It is also the case that the octonions are conveniently described by the Fano plane with arrows on some of its lines. The seven basic units (apart from the identity) are matched with the seven points of the plane, and the triples whose product is plus or minus 1 are the lines of the plane; the arrows can be put on in such a way that each line has a cyclic orientation so that the product of two of its points is the third.

There is some interesting pre-history of Steiner triple systems. As is well known, Kirkman proved the existence theorem for Steiner triple systems in 1847 in answer to a question in the *Lady’s and Gentleman’s Diary*. Unaware of this, Jakob Steiner posed the same question in *Crelle’s Journal* in 1853, and it was answered by Reiss in 1859.

The problem that had attracted Kirkman’s attention was posed by Wesley Woolhouse, the editor of the *Lady’s and Gentleman’s Diary*, in 1846. Woolhouse and Steiner may both have got the problem from Julius Plücker. He had discovered the Steiner triple system of order 9 as the structure of the nine inflection points of a plane cubic curve, in 1835; in the same paper he had posed the existence question for “Steiner triple systems”. (He mistakenly thought that they could exist only for orders congruent to 3 (mod 6); he corrected his mistake and added 1 (mod 6) in 1839.)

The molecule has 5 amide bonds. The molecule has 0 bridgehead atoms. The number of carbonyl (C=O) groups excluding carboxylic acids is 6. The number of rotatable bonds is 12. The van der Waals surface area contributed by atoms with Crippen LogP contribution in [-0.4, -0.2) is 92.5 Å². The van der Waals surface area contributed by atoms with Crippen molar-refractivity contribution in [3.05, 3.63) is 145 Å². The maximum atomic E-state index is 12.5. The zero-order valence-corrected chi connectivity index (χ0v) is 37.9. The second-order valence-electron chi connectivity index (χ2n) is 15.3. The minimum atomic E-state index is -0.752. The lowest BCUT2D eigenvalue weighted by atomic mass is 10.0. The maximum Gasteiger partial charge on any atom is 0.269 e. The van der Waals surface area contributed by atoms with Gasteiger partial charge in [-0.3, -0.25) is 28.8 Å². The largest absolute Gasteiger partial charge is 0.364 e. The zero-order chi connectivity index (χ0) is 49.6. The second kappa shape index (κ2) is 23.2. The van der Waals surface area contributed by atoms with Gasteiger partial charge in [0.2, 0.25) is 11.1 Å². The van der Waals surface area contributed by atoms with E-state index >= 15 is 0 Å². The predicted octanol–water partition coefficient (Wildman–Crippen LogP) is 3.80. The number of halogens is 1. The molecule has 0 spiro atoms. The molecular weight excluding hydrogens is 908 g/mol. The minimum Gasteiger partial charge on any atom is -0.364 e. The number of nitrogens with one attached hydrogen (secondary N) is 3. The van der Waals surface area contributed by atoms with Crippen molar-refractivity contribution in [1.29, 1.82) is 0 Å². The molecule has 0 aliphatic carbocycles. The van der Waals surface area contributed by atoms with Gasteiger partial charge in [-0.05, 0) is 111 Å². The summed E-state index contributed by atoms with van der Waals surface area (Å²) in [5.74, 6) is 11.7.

Should the concept be named after the person who first proposed it (so they would be *Plücker triple systems*), or the person who first constructed it (so they would be *Kirkman triple systems*)? This problem arises in many other parts of mathematics; Lyons discovered evidence for a sporadic simple group which was constructed by Sims, for example. The matter is further complicated in the present case by the fact that the term *Kirkman triple system* is used with a different meaning, based on Kirkman’s schoolgirls problem.

But there is one further connection which Rice and Brown don’t seem to mention.

The Pappus configuration has nine points and nine lines. These lines cover 27 of the 36 pairs of distinct points. The nine pairs not covered correspond to a partition of the nine points into three sets of three points each containing no collinear pairs. If we add these three sets as new “lines”, we obtain the affine plane of order 3. The uniqueness of the Pappus configuration is thus related to the fact that the parallel classes of lines in the affine plane are equivalent under symmetries of the plane.